Theses Doctoral

Tailoring the (bio)activity of polymeric and metal oxide nano- and microparticles in biotic and abiotic environments

Ponnurangam, Sathish

Polymeric and metal oxide micro- and nanoparticles are being increasingly introduced into biomedical applications such as tissue engineering as well as in consumer products, which has boosted extensive research towards developing predictive paradigms of their (bio-)activity. The core hypotheses which are tested in the four interrelated studies of this work is that the (bio-)activity of the particles is defined not only by their intrinsic properties such as the composition/structure, functional groups, surface charge, and size/morphology, but also on the concentration of particles which in turn is determined by specific applications. In addition, the (bio)activity of the particles can be controlled by the application-specific biomolecules or surfactants. These hypotheses are tested on polymeric and metal oxide particles from the perspective of their application in tissue engineering of articular cartilage and consumer products (antioxidant additives and dyes), respectively. The modeling of the transport properties of biomaterials, as well as of the adsorption properties of metal oxide nanoparticles can help to determine or interpret the observed relationships.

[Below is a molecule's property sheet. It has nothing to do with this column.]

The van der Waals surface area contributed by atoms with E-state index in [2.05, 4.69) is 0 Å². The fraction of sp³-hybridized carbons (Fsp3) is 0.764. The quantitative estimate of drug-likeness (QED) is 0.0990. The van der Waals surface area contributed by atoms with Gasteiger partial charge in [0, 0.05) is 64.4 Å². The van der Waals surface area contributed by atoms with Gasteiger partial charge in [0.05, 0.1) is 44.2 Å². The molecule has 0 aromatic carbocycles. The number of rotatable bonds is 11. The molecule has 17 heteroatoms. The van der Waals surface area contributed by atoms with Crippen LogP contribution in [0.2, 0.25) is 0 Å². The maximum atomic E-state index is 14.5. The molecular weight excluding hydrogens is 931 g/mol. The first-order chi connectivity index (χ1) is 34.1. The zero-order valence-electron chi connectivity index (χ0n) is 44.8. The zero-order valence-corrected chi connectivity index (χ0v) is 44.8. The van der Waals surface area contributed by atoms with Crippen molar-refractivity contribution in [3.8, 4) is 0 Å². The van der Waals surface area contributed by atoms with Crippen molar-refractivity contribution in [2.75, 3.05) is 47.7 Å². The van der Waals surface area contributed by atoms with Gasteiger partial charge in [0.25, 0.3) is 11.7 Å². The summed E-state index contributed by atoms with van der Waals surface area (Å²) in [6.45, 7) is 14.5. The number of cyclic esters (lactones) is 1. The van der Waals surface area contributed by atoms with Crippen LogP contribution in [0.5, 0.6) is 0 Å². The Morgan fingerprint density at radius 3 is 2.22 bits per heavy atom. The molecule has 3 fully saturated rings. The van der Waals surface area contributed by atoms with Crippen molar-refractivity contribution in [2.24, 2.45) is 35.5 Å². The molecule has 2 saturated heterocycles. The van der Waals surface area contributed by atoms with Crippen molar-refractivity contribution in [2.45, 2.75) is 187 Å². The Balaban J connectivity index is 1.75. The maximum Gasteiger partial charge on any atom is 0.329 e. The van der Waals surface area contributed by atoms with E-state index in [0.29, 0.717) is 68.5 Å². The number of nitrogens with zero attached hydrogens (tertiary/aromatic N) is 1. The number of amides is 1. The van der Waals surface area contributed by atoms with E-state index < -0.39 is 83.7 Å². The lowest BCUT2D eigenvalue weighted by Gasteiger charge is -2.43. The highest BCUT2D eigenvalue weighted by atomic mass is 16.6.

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More About This Work

Academic Units
Earth and Environmental Engineering
Thesis Advisors
Somasundaran, Ponisseril
Ph.D., Columbia University
Published Here
November 2, 2012